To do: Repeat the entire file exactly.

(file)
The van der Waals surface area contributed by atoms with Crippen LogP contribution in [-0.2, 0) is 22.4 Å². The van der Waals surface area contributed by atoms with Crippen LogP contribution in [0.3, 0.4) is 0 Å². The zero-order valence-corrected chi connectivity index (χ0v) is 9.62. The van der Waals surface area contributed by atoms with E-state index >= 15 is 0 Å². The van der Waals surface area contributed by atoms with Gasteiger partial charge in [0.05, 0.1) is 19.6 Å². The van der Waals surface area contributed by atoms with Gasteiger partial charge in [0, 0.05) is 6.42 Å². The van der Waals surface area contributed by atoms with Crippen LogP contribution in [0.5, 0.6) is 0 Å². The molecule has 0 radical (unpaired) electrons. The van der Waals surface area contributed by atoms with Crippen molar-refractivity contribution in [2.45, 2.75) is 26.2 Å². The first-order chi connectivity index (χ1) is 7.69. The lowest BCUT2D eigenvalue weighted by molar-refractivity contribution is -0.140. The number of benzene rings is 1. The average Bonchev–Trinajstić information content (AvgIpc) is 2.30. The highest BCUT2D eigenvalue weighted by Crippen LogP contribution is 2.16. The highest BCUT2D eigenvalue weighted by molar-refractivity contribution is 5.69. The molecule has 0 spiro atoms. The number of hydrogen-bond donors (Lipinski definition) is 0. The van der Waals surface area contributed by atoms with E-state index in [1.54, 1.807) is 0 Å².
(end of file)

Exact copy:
The van der Waals surface area contributed by atoms with Crippen LogP contribution in [-0.2, 0) is 22.4 Å². The van der Waals surface area contributed by atoms with Crippen LogP contribution in [0.3, 0.4) is 0 Å². The zero-order valence-corrected chi connectivity index (χ0v) is 9.62. The van der Waals surface area contributed by atoms with E-state index >= 15 is 0 Å². The van der Waals surface area contributed by atoms with Gasteiger partial charge in [0.05, 0.1) is 19.6 Å². The van der Waals surface area contributed by atoms with Gasteiger partial charge in [0, 0.05) is 6.42 Å². The van der Waals surface area contributed by atoms with Crippen LogP contribution in [0.5, 0.6) is 0 Å². The molecule has 0 radical (unpaired) electrons. The van der Waals surface area contributed by atoms with Crippen molar-refractivity contribution in [2.45, 2.75) is 26.2 Å². The first-order chi connectivity index (χ1) is 7.69. The lowest BCUT2D eigenvalue weighted by molar-refractivity contribution is -0.140. The number of benzene rings is 1. The average Bonchev–Trinajstić information content (AvgIpc) is 2.30. The highest BCUT2D eigenvalue weighted by Crippen LogP contribution is 2.16. The highest BCUT2D eigenvalue weighted by molar-refractivity contribution is 5.69. The molecule has 0 spiro atoms. The number of hydrogen-bond donors (Lipinski definition) is 0. The van der Waals surface area contributed by atoms with E-state index in [1.54, 1.807) is 0 Å².